Tuesday, June 3, 2014


As many of you know, I consider myself an aspiring writer. I practice writing whenever I can, and have for some time. Recently I've been doing it far more frequently than I have in the past, in no small part than the down time I'm afforded between calls working at CapTel. I've been trying to find an effective motivator that works for me specifically; apparently being forced into one place for a long period of time with no option to surf the Internet, play video games or watch Youtube motivates me quite well.

This of course is not the only motivator, just a tactic to curb my mind's heedless desire to wander rather than focus. Once focused, I have been able these past nine or ten months to synthesize a (huge) amount of disconnected thoughts, daydreams and fancies into something tangible.

I'm not the kind of writer who has to focus on one story, and cannot work on anything else until that story is written, linearly, beginning to end. I've learned that, as well as many other things about myself over the past year. Most of the time, I'll get an idea for a story I like and I'll try to get it all down before it "poofs" out of my mind forever, but I'm not in the position to do so, or I don't get enough down to keep me engaged enough to work on it in the future.

That hasn't been the case about one story in particular, and for almost a year I've been in the perfect situation to finally stop procrastinating, stop making excuses not to write, and actually turn it into something. I can honestly say I've never been happier with a story, never been more attached to its characters, never been more proud of an idea that I've turned into a work of fiction.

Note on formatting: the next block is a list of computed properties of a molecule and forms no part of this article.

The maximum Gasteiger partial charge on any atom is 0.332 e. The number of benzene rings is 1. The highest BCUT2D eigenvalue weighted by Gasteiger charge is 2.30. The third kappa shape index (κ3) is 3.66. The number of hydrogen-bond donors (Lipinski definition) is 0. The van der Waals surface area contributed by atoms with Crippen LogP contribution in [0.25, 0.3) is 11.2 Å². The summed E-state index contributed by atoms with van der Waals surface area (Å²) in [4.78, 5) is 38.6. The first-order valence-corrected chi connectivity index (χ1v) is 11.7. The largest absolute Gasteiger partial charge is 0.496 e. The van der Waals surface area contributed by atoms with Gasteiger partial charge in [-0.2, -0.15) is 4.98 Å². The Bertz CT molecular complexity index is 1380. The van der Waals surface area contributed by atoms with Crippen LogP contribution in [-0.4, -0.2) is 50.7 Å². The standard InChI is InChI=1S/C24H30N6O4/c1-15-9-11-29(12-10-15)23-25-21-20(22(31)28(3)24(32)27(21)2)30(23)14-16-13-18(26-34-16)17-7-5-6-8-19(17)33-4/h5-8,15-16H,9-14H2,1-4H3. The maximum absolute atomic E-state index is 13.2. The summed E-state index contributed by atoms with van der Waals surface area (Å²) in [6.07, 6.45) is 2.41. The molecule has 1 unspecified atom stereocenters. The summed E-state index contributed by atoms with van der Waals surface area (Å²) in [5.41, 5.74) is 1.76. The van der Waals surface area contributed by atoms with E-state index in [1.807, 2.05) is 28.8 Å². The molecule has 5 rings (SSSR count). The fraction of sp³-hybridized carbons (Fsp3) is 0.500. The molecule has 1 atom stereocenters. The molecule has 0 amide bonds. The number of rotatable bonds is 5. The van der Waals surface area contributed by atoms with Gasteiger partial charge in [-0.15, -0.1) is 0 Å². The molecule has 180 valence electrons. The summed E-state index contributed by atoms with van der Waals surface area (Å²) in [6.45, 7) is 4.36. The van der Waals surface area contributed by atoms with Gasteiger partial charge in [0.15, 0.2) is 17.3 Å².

George R.R. Martin was once asked, when he began writing "A Song of Ice and Fire", if he had any idea that the sprawling story of Westeros and its people would turn into something so big, both in terms of scale and following. I'm ecstatic, but I can't know for sure what kind of a following this is going to get. Maybe it'll burn out, maybe it'll get a decent number of view/books sold/etc, maybe all it will gain me is good writing experience and a few hundreds of hours enjoying the art form that I have loved most for as long as I can remember. I only know this for sure: I've never been more excited to find out. Partially, I suppose, because I felt compelled to add something that Martin once felt compelled to create, as he explained in his response to the interviewer's question- a response that I can relate to, as I'm starting to feel the same way:

"I knew I was doomed when I drew the map."